Astronomy research at Michigan State spans the universe from stars to galaxies to cosmology. Nine faculty members within the Department of Physics and Astronomy form the core of the astronomy and astrophysics group, and several more physicists at MSU have astronomical interests ranging from nuclear astrophysics to high-energy γ-rays to dark matter and dark energy. Michigan State astronomers use observations from the radio to γ-ray as well as theoretical modeling and numerical computation to study the evolution of stars and galaxies. Our primary telescope is the Southern Astrophysical Research (SOAR) telescope, a 4.1 meter telescope on Cerro Pachón in Chile. SOAR’s primary infrared camera, the Spartan Infrared Camera, was designed and built at Michigan State. In partnership with the National Superconducting Cyclotron Laboratory, we are members of the Joint Institute for Nuclear Astrophysics.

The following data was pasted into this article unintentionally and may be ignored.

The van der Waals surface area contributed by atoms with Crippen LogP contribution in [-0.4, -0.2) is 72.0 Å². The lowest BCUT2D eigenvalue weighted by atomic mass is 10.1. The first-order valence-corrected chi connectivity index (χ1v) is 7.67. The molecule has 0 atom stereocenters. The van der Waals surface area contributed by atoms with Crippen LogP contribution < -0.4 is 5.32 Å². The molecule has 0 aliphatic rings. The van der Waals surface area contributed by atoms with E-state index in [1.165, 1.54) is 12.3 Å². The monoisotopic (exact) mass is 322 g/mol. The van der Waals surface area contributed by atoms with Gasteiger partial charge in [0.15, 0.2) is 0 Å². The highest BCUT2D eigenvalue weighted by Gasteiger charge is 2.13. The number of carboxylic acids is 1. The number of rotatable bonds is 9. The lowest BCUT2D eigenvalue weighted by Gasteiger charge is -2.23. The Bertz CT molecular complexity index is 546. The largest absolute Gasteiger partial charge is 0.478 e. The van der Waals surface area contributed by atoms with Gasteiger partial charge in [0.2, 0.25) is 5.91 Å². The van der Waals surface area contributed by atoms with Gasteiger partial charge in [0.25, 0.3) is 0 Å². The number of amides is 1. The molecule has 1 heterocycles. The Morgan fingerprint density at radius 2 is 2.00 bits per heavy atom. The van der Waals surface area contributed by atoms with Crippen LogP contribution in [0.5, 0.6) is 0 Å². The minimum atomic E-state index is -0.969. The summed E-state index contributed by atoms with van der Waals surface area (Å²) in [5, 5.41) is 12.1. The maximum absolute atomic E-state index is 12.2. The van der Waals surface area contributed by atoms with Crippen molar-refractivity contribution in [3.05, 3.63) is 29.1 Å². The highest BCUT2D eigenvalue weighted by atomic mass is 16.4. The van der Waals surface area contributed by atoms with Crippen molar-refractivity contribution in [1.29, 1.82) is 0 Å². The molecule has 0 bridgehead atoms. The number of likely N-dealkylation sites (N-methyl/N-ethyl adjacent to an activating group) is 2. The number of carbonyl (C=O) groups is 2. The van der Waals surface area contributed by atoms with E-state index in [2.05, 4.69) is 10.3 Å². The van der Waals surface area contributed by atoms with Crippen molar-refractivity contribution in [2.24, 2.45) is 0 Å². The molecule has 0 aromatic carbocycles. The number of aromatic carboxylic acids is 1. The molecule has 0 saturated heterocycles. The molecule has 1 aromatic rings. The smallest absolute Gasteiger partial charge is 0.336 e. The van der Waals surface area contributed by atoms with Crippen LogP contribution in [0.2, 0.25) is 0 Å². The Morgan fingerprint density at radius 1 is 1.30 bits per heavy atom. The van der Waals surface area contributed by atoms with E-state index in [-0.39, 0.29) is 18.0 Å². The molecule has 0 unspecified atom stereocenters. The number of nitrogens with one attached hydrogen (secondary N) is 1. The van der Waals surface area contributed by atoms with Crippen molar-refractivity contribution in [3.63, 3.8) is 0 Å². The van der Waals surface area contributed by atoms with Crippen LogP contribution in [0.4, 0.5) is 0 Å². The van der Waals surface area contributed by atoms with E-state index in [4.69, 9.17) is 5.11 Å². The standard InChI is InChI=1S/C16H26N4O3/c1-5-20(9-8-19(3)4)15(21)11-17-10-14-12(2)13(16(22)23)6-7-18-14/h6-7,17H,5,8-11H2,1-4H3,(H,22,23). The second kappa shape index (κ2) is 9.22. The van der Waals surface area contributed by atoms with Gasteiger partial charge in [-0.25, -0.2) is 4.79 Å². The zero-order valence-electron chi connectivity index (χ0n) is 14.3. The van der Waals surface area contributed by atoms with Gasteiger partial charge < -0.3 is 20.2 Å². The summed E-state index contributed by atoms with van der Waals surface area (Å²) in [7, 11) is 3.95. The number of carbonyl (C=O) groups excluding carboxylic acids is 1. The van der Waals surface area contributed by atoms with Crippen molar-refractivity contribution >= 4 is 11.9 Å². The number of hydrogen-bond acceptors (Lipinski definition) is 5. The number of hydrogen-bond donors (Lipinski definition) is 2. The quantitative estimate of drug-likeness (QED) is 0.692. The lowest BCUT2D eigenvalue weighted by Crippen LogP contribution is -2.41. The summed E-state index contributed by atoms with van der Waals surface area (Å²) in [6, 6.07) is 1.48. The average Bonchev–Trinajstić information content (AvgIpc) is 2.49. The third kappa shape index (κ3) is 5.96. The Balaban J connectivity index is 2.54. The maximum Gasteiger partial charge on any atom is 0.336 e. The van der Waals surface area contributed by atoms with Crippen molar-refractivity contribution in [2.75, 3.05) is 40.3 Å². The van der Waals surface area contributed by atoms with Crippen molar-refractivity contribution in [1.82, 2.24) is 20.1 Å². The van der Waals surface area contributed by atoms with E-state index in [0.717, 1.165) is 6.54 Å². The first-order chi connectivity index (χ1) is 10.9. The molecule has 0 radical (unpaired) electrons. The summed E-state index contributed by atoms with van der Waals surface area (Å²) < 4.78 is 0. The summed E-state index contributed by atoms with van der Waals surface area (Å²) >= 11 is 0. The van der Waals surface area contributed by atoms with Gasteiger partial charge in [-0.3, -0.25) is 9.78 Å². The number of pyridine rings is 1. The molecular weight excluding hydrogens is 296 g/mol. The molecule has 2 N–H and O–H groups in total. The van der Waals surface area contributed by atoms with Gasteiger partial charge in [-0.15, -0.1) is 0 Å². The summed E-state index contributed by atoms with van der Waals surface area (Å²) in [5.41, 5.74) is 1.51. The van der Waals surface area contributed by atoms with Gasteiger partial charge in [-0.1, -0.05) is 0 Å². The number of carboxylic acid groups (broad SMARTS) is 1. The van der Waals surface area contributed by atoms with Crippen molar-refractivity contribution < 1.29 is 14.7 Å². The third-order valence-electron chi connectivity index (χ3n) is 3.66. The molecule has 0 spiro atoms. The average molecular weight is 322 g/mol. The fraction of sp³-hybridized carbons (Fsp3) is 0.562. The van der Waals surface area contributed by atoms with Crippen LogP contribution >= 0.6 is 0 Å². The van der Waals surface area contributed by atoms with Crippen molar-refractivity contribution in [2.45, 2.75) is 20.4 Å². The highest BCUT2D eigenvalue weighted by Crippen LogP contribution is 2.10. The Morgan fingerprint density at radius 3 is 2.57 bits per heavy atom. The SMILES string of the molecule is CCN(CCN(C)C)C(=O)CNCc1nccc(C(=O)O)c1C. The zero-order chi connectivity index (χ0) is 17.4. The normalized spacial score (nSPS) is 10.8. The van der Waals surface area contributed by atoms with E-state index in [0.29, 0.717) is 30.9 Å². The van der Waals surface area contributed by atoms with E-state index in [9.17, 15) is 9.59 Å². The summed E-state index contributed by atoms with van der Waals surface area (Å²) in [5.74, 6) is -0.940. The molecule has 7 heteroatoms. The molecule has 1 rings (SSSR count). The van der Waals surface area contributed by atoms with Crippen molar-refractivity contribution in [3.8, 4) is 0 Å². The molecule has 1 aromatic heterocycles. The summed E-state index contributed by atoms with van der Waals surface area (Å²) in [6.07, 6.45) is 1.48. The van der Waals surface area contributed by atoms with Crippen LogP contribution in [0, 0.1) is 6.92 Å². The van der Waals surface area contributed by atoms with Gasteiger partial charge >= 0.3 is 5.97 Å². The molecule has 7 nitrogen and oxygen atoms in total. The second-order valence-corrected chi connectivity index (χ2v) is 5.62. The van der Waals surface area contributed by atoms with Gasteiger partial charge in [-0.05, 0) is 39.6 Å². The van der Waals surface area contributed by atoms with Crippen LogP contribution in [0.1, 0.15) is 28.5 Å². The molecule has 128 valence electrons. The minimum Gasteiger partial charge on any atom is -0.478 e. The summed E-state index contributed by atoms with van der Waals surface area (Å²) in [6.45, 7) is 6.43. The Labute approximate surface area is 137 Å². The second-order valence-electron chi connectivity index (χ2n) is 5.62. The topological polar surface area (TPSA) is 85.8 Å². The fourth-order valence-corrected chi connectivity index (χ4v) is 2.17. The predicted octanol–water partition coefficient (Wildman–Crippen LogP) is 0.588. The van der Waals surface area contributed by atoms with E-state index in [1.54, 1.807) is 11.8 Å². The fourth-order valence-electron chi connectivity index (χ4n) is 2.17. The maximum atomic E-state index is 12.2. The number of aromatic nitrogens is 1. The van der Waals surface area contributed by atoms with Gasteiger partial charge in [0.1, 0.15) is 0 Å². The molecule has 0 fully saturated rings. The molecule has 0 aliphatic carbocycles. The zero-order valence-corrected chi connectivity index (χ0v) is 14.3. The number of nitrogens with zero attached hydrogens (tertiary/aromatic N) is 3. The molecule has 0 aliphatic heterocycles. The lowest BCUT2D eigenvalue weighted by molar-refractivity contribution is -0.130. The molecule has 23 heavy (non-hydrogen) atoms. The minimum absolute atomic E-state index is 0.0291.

Our astronomy graduate program currently has about 15 students. Recent alumni of our Ph.D. program have successfully found positions as postdoctoral researchers and as faculty at 4-year colleges. Our undergraduate program is one of the largest in the country, with about 40 majors. We offer a number of public events, from free lectures to public observing, in addition to events at Abrams planetarium.